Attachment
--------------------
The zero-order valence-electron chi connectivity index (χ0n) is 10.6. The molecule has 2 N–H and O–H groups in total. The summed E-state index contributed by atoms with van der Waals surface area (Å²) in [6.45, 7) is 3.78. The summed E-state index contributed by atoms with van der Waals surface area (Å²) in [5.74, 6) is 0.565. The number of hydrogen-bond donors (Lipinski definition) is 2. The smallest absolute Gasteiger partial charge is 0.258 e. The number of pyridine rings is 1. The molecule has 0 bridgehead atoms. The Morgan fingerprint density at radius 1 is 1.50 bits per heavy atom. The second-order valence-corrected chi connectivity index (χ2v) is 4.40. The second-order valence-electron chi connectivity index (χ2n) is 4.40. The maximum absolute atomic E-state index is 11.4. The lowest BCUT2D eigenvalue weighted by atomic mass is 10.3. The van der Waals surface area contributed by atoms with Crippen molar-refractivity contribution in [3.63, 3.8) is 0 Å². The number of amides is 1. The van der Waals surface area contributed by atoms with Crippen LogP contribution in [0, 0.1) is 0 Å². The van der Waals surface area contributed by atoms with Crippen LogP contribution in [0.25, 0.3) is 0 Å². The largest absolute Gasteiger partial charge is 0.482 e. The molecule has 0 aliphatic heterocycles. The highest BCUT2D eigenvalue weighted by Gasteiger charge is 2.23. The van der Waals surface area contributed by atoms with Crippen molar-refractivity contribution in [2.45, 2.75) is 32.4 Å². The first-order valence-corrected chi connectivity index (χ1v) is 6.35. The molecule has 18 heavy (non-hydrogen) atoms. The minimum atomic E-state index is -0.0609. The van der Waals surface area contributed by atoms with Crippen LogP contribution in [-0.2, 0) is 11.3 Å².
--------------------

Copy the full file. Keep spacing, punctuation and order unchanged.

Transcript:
The zero-order valence-electron chi connectivity index (χ0n) is 10.6. The molecule has 2 N–H and O–H groups in total. The summed E-state index contributed by atoms with van der Waals surface area (Å²) in [6.45, 7) is 3.78. The summed E-state index contributed by atoms with van der Waals surface area (Å²) in [5.74, 6) is 0.565. The number of hydrogen-bond donors (Lipinski definition) is 2. The smallest absolute Gasteiger partial charge is 0.258 e. The number of pyridine rings is 1. The molecule has 0 bridgehead atoms. The Morgan fingerprint density at radius 1 is 1.50 bits per heavy atom. The second-order valence-corrected chi connectivity index (χ2v) is 4.40. The second-order valence-electron chi connectivity index (χ2n) is 4.40. The maximum absolute atomic E-state index is 11.4. The lowest BCUT2D eigenvalue weighted by atomic mass is 10.3. The van der Waals surface area contributed by atoms with Crippen molar-refractivity contribution in [3.63, 3.8) is 0 Å². The number of amides is 1. The van der Waals surface area contributed by atoms with Crippen LogP contribution in [0, 0.1) is 0 Å². The van der Waals surface area contributed by atoms with Crippen LogP contribution in [0.25, 0.3) is 0 Å². The largest absolute Gasteiger partial charge is 0.482 e. The molecule has 0 aliphatic heterocycles. The highest BCUT2D eigenvalue weighted by Gasteiger charge is 2.23. The van der Waals surface area contributed by atoms with Crippen molar-refractivity contribution in [2.45, 2.75) is 32.4 Å². The first-order valence-corrected chi connectivity index (χ1v) is 6.35. The molecule has 18 heavy (non-hydrogen) atoms. The minimum atomic E-state index is -0.0609. The van der Waals surface area contributed by atoms with Crippen LogP contribution in [-0.2, 0) is 11.3 Å².